Vince Young and the NFL’s Depression Denial
By: Dave Zirin
Your sports page may have recently induced an unpleasant sense of déjà vu. A pro football star, by all accounts, seemed caught in a spiral of depression. Friends and advisers were worried enough about suicide to call the police. After an ensuing public-relations fracas, the player and the team assured us that it was all a grand misunderstanding.
Two years ago, this was the story of Dallas Cowboys star receiver Terrell Owens. Less than 24 hours after Owens had sleeping pills pried out of his mouth, his PR flack said that the police report was a fabrication and “Terrell has 25 million reasons to be alive” – an ugly reference to the dollars he was due in his contract.
This month it was Vince Young, quarterback of the Tennessee Titans. During a Sept. 7 victory over Jacksonville, Young threw two interceptions, sparking a chorus of boos from the home crowd. Then he seemed to be refusing to re-enter the game – and was injured shortly after he did return. The following night, when he didn’t return calls to his cell phone, the police were sent to find him. He had apparently uttered the word “suicide” to his manager, and perhaps a team therapist, and made clear that he was in possession of a gun.
But now Young and the team say that this is a whole lot of noise about nothing…
Read Full Article At Your Black Sports
By: Tolu Olorunda
Staff Writer – YourBlackWorld.com
“Unenlightened mass media has served as a covert propaganda machine for white supremacist thought, skillfully manipulating representations to convey to black folks and everyone else the notion, however false, that black life is horrible, that black people are the enemy, dangerous to themselves and others.”
- Acclaimed Scholar, bell hooks, in her highly enriching 2002 book, Rock My Soul : Black People and Self-Esteem.
The “slow-witted beast” is a phrase borrowed from a recent lecture given by Comedy Central’s Jon Stewart, in which he sat down a few corporate journalists and told the brutal and honest truth to their faces. Calling the mainstream press a “brutish, slow-witted beast,” Stewart chastised them for the “false sense of urgency they create, the sense that everything is breaking news.” The Comedy Central host also seemed to be displeased with the level of adulteration that has become normative within the cable news beltway. He said, “The 24-hour networks are now driving the narratives and everyone else is playing catch-up.” No doubt this cry from the hyper-wealthy, White-Jewish comedian is but a mere reflection of the dissatisfaction and discontent most Black, Brown, Red and Yellow peoples around the world have expressed for decades. Peoples of culture/color around the globe have suffered the sting of unfiltered dishonesty, distortion and deformation by the affluent media empires. At the crossroad of a black man rising to the highest pedestal in political platform, journalists of culture/color still remain underrepresented in Washington. It is as though the corporate press has neither the intellect, nor the moral fortitude, to see how grossly illogical it is to host panels of White men/women over the age of fifty, whose attempt – rather pathetic – to “understand” Barack Obama never exceeds the thinking capacity of a fifth grader.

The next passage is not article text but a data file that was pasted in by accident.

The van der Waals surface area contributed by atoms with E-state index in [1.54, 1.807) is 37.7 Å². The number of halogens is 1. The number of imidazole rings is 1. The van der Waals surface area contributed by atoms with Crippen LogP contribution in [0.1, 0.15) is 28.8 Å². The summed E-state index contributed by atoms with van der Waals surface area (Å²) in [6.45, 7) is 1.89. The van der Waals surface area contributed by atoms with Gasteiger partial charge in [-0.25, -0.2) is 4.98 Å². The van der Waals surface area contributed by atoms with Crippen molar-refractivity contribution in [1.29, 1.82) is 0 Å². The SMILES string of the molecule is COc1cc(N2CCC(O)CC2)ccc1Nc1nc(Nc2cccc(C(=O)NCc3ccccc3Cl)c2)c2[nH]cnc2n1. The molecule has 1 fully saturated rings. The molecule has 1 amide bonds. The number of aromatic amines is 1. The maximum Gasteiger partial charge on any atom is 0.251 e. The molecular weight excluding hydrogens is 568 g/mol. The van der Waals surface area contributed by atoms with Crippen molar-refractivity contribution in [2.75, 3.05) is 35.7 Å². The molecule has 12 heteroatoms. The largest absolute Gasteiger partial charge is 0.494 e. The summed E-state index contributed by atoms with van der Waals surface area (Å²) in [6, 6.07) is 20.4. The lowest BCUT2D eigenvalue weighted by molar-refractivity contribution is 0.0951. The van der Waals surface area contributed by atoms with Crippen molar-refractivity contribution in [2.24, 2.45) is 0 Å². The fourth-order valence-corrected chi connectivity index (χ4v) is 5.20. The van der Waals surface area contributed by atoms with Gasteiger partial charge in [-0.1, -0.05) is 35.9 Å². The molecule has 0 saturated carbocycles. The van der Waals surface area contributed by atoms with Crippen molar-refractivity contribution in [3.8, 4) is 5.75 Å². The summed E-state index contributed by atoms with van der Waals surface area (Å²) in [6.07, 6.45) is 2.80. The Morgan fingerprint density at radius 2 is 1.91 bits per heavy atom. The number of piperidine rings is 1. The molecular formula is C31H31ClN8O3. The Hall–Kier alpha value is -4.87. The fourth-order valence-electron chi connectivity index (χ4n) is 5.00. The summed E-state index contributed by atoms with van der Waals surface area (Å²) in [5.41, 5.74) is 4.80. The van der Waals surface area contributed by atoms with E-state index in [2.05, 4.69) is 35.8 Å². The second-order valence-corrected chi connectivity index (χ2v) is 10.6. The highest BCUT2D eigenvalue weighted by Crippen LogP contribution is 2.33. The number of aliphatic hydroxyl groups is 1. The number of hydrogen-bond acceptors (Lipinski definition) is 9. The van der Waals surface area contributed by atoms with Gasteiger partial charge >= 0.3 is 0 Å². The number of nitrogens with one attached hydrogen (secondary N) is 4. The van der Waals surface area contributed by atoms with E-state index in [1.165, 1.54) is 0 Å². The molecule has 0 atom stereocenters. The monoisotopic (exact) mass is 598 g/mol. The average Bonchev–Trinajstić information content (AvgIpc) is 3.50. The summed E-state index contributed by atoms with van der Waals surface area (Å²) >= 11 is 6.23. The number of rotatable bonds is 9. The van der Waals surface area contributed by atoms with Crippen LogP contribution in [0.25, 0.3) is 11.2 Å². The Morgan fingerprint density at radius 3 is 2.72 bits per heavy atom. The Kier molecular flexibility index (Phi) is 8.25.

The 2008 Presidential race, particularly with the emergence of Barack Obama, has exposed many, otherwise hidden, insightful details about the media’s laziness and self-obsession. NPR co-host, Brooke Gladstone, affirmed this notion in a recent appearance on PBS’ Bill Moyers Journal…
Last September, Donovan McNabb, the Philadelphia Eagles‘ veteran quarterback, ruffled feathers during an interview on HBO when he said that African-American quarterbacks were held to a different standard than their white colleagues.
“There’s not that many African-American quarterbacks, so we have to do a little bit extra,” he said. “Because the percentage of us playing this position, which people didn’t want us to play, is low, so we do a little extra.”
Shortly after McNabb made his comments, Vince Young, the Tennessee Titans‘ quarterback, was asked for his reaction.
“That is his opinion,” Young said. “I really feel like myself, black or white quarterbacks, we all go through something because that is the life of a quarterback. You have to be able to handle all the pressure, and you have to be able to handle the losses, and you have to be able to handle the media saying this about you. If you can’t handle it, then you have to get off that position and go play something else.”
In light of Young’s bizarre behavior last week, he may want to revisit McNabb’s comments. He’s not handling the pressure so well…
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